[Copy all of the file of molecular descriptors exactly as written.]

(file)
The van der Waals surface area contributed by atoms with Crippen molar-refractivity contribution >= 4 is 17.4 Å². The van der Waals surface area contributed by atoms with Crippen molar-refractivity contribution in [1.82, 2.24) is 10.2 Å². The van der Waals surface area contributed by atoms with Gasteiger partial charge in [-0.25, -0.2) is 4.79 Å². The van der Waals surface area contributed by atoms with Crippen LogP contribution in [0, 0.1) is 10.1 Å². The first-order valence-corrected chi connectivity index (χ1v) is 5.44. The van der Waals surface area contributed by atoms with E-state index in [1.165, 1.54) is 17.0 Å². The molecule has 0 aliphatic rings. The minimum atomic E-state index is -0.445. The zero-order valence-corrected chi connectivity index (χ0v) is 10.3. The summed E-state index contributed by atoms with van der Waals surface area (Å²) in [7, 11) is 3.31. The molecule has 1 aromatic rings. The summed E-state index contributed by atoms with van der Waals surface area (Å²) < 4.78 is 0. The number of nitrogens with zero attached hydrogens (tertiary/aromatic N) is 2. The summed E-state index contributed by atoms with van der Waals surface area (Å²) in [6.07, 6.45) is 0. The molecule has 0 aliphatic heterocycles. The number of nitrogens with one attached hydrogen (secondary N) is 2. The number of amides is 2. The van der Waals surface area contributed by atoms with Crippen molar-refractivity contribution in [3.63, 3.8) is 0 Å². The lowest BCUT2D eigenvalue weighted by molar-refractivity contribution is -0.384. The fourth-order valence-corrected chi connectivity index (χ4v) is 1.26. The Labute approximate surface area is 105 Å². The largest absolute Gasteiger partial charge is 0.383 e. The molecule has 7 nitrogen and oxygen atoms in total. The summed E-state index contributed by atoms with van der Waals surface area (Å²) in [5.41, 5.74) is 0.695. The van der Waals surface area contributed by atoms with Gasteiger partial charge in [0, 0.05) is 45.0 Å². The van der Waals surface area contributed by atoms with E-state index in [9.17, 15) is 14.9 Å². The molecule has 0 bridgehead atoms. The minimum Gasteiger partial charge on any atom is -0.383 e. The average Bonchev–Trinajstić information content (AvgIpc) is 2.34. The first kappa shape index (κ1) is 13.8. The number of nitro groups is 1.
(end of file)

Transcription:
The van der Waals surface area contributed by atoms with Crippen molar-refractivity contribution >= 4 is 17.4 Å². The van der Waals surface area contributed by atoms with Crippen molar-refractivity contribution in [1.82, 2.24) is 10.2 Å². The van der Waals surface area contributed by atoms with Gasteiger partial charge in [-0.25, -0.2) is 4.79 Å². The van der Waals surface area contributed by atoms with Crippen LogP contribution in [0, 0.1) is 10.1 Å². The first-order valence-corrected chi connectivity index (χ1v) is 5.44. The van der Waals surface area contributed by atoms with E-state index in [1.165, 1.54) is 17.0 Å². The molecule has 0 aliphatic rings. The minimum atomic E-state index is -0.445. The zero-order valence-corrected chi connectivity index (χ0v) is 10.3. The summed E-state index contributed by atoms with van der Waals surface area (Å²) in [7, 11) is 3.31. The molecule has 1 aromatic rings. The summed E-state index contributed by atoms with van der Waals surface area (Å²) < 4.78 is 0. The number of nitrogens with zero attached hydrogens (tertiary/aromatic N) is 2. The summed E-state index contributed by atoms with van der Waals surface area (Å²) in [6.07, 6.45) is 0. The molecule has 0 aliphatic heterocycles. The number of nitrogens with one attached hydrogen (secondary N) is 2. The number of amides is 2. The van der Waals surface area contributed by atoms with Crippen molar-refractivity contribution in [3.63, 3.8) is 0 Å². The lowest BCUT2D eigenvalue weighted by molar-refractivity contribution is -0.384. The fourth-order valence-corrected chi connectivity index (χ4v) is 1.26. The Labute approximate surface area is 105 Å². The largest absolute Gasteiger partial charge is 0.383 e. The molecule has 7 nitrogen and oxygen atoms in total. The summed E-state index contributed by atoms with van der Waals surface area (Å²) in [5.41, 5.74) is 0.695. The van der Waals surface area contributed by atoms with Gasteiger partial charge in [0, 0.05) is 45.0 Å². The van der Waals surface area contributed by atoms with E-state index in [9.17, 15) is 14.9 Å². The molecule has 0 bridgehead atoms. The minimum Gasteiger partial charge on any atom is -0.383 e. The average Bonchev–Trinajstić information content (AvgIpc) is 2.34. The first kappa shape index (κ1) is 13.8. The number of nitro groups is 1.